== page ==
How To Become a Zoologist

If you pay close attention to the world and have a scientific curiosity regarding animals’ behavior, you might wonder how to become a zoologist. Zoology is the study of animals. Zoologists are scientists who observe and analyze animal interactions, characteristics and behavior. Zoologists study specimens in laboratories as well as animals in their natural environments. They use computers, microscopes and other technical equipment. Fieldwork can require zoologists to travel across the world, to various locations and climates, in order to observe animals’ behavior and collect specimens to study. Zoologists work for state and federal government agencies and in consulting services and scientific research and development departments.

In the field, zoologists observe animals. They may focus on physical characteristics or on interactions within the species or with other species. Some zoologists specialize in studying a certain type of animal, such as insects, mammals, reptiles, birds or fish. Others study animals in specific environments, or how animals interact with their environments.

How species of animals socialize, reproduce, and acquire food may be of interest to a zoologist. Zoologists often study nutrition, the spread of diseases among animals or any patterns in migration. They gather specimens, such as animal blood samples, on which to complete laboratory testing. In both natural and laboratory settings, zoologists study animal behavior. They estimate the population size of animals in the wild and, in the case of endangered or threatened species, they assist with government conservation efforts. Zoologists communicate their observations and research to the scientific community, government agencies and nonprofit organizations through oral presentations and written reports and articles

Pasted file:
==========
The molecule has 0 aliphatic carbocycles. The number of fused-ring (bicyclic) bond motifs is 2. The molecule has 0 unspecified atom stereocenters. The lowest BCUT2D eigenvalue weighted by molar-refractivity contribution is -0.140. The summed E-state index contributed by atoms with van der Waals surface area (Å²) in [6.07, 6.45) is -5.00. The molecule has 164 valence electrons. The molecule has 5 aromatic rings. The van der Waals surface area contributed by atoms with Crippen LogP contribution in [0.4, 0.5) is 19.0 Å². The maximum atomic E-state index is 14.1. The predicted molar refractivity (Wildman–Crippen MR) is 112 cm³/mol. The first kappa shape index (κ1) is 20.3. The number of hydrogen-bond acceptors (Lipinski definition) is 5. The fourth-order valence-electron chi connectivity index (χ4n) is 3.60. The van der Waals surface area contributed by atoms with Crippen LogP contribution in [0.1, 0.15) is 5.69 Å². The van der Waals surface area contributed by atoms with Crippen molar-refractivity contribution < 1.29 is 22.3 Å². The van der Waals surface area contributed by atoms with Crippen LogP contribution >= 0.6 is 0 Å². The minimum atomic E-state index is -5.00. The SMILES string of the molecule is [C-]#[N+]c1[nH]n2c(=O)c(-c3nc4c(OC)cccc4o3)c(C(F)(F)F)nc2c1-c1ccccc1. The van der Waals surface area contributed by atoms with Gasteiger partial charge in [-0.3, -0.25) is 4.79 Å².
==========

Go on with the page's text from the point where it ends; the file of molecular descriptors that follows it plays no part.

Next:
As scientists, zoologists must obtain a formal education from a college or university. The first step to entering this career field is earning a bachelor’s degree in zoology, biology, wildlife biology or ecology. While an undergraduate degree can qualify aspiring zoologists for entry-level positions, many opportunities for advancement or independent research are only open to zoologists who have earned a master’s degree or a Ph.D. Coursework in a zoology program will include many diverse disciplines of science, such as anatomy, cellular biology, chemistry, physics and botany. Mathematics is also an important part of a zoologist’s background, so math and statistics courses are often a requirement for such programs. Aspiring zoologists will also study different types of animals in courses such as ornithology. They must learn to use complex computer software such as modeling programs and geographic information systems.

Zoologists earn a median salary of $57,430 per year, according to the United States Bureau of Labor Statistics. Actual wages vary by position and employer. For example, the BLS reports that zoologists in research and development positions in physical and live sciences earn a median annual salary of $63,740, while those who work for the federal government can make $71,110 per year. If you are an excellent observer and problem-solver and have an interest in science and animals, knowing how to become a zoologist could be your first step toward a fulfilling new career.

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